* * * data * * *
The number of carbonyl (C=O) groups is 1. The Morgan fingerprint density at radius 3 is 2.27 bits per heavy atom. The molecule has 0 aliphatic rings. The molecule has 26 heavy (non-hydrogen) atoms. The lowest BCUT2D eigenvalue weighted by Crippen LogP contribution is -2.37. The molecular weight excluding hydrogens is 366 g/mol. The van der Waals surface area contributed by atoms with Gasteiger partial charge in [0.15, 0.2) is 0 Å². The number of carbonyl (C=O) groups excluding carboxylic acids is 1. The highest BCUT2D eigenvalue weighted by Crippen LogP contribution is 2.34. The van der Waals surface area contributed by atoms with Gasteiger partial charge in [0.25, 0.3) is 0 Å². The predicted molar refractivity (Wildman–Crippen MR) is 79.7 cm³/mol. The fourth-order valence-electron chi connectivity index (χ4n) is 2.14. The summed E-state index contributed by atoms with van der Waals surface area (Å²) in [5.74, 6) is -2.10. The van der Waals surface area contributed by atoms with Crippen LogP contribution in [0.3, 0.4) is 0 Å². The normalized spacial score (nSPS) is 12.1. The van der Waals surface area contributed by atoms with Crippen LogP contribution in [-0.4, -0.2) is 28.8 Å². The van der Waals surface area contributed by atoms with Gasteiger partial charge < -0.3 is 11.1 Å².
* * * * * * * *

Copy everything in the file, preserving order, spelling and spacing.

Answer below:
The number of carbonyl (C=O) groups is 1. The Morgan fingerprint density at radius 3 is 2.27 bits per heavy atom. The molecule has 0 aliphatic rings. The molecule has 26 heavy (non-hydrogen) atoms. The lowest BCUT2D eigenvalue weighted by Crippen LogP contribution is -2.37. The molecular weight excluding hydrogens is 366 g/mol. The van der Waals surface area contributed by atoms with Gasteiger partial charge in [0.15, 0.2) is 0 Å². The number of carbonyl (C=O) groups excluding carboxylic acids is 1. The highest BCUT2D eigenvalue weighted by Crippen LogP contribution is 2.34. The van der Waals surface area contributed by atoms with Gasteiger partial charge in [0.25, 0.3) is 0 Å². The predicted molar refractivity (Wildman–Crippen MR) is 79.7 cm³/mol. The fourth-order valence-electron chi connectivity index (χ4n) is 2.14. The summed E-state index contributed by atoms with van der Waals surface area (Å²) in [5.74, 6) is -2.10. The van der Waals surface area contributed by atoms with Crippen LogP contribution in [0.3, 0.4) is 0 Å². The normalized spacial score (nSPS) is 12.1. The van der Waals surface area contributed by atoms with Crippen LogP contribution in [-0.4, -0.2) is 28.8 Å². The van der Waals surface area contributed by atoms with Gasteiger partial charge < -0.3 is 11.1 Å².